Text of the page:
All this is not to say that the partnership did not experience bumps and disappointments along the way. Some of the challenges described by the participants included lack of follow-up after a fellowship, an individual Fellow who didn’t work out, and staffing turnover at IAVI.

Several Fellows and IAVI staff mentioned the difficulty in arranging for sequential Fellowships that would build on each other. “It would have been helpful if someone came right after me, to implement the recommendations I helped generate,” said one Fellow. Yet, sequential fellowships are hard to arrange. “We haven’t always had a lot of people to choose from” said an IAVI regional director, “because often the job description is very specific, and finding a match is not guaranteed.” The GHF program has been re-designed in recent years to encourage more sequential fellowships, a strategy which may help address this problem. As an alternative to arranging sequential fellowships, the program might consider longer fellowships or extensions as a way of ensuring that important projects are completed.

IAVI has had very good experience to date in selection of Fellows; however, in one case a Fellow did not achieve the results expected. To minimize unproductive fellowships, Pfizer has tried to strengthen screening of candidates and helps recipient organizations to develop clear and specific job descriptions. IAVI has also taken action to increase internal participation in the selection process and to interview candidates more carefully. Although IAVI managers thought having the occasional bad match may be unavoidable, one Fellow thought it was important to design a system for early termination of fellowships that don’t seem to be working: “There should be a way to terminate the relationship, so as not to waste everyone’s time and make others discouraged who hear about the waste.”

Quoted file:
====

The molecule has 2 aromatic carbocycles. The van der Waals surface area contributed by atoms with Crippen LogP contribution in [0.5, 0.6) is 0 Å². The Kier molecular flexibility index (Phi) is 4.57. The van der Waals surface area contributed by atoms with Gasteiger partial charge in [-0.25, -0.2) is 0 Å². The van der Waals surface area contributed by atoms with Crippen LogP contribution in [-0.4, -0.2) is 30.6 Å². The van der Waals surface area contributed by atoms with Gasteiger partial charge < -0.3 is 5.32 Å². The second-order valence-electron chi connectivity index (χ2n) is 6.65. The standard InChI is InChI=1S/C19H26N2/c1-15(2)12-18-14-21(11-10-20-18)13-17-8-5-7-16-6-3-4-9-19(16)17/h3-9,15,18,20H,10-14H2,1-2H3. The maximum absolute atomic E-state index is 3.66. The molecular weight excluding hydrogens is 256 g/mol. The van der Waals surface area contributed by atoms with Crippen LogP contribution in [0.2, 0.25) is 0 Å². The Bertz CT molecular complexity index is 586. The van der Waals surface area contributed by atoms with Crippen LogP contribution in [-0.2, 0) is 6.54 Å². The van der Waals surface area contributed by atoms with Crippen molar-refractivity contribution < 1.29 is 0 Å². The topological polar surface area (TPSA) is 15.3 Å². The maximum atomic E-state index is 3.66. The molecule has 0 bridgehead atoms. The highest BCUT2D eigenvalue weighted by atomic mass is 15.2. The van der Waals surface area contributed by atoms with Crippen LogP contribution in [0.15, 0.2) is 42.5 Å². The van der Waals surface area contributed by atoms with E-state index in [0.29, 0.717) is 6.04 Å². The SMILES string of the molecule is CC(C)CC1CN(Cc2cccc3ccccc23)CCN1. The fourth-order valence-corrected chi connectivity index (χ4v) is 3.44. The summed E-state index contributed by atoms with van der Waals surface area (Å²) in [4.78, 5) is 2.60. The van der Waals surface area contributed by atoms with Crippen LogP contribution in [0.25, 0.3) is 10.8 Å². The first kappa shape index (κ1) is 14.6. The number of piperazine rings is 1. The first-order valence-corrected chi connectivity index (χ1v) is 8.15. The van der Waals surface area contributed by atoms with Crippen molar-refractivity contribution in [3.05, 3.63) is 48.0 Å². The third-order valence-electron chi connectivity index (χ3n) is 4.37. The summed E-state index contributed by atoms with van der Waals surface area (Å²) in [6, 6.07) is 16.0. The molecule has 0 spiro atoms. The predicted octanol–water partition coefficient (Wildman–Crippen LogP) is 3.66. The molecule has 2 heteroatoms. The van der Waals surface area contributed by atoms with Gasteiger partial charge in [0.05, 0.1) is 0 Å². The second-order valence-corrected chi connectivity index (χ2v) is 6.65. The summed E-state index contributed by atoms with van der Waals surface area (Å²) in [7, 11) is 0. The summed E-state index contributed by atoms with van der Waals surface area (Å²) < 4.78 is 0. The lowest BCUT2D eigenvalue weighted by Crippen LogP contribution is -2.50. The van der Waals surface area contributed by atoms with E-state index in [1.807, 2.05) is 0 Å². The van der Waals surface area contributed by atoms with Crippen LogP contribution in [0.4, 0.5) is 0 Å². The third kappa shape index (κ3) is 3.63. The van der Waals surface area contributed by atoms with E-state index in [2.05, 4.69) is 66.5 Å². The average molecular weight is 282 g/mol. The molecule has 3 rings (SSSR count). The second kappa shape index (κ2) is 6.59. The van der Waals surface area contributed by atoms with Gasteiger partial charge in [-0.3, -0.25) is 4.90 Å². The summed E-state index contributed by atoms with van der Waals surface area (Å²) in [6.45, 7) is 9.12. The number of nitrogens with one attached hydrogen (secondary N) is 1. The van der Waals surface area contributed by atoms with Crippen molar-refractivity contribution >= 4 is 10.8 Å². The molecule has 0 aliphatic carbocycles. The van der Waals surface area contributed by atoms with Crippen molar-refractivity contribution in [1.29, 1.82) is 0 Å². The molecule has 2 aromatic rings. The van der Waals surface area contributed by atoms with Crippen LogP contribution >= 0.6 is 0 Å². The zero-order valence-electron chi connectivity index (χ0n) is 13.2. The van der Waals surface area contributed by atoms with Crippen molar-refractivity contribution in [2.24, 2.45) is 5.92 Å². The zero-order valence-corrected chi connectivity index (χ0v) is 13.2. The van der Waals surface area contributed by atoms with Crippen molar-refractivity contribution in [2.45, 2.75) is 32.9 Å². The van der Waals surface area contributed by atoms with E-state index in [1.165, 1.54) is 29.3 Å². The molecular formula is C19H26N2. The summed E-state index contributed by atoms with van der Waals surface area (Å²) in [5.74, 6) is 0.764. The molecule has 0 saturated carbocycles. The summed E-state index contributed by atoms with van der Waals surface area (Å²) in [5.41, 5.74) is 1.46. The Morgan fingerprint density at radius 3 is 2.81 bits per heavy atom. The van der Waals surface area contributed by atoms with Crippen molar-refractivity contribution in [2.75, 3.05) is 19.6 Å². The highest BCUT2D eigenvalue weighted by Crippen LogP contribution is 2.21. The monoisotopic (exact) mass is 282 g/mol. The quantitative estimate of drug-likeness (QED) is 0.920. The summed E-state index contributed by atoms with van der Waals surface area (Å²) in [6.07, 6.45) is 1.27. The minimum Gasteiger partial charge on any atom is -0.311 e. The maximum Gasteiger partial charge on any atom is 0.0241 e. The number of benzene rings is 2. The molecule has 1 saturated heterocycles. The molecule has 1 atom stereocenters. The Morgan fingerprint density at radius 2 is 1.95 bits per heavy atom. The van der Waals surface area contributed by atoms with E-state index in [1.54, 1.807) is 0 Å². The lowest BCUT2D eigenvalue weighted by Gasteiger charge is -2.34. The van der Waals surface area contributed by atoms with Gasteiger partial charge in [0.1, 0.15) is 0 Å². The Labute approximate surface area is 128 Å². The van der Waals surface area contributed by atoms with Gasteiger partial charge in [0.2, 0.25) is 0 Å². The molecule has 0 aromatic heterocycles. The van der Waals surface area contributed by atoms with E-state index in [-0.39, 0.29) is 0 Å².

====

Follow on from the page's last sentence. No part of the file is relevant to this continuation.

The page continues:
Finally, inadequate staffing in the organization receiving the Fellow can make it difficult to achieve results. One Fellow noted that the South Africa regional office was currently operating with one-third the staff it had in 2009. What this means is that people are busy getting their work plan done, and don’t have time to “step out of the box, to take time to think”. This can be an impediment to organizational learning.

Limitations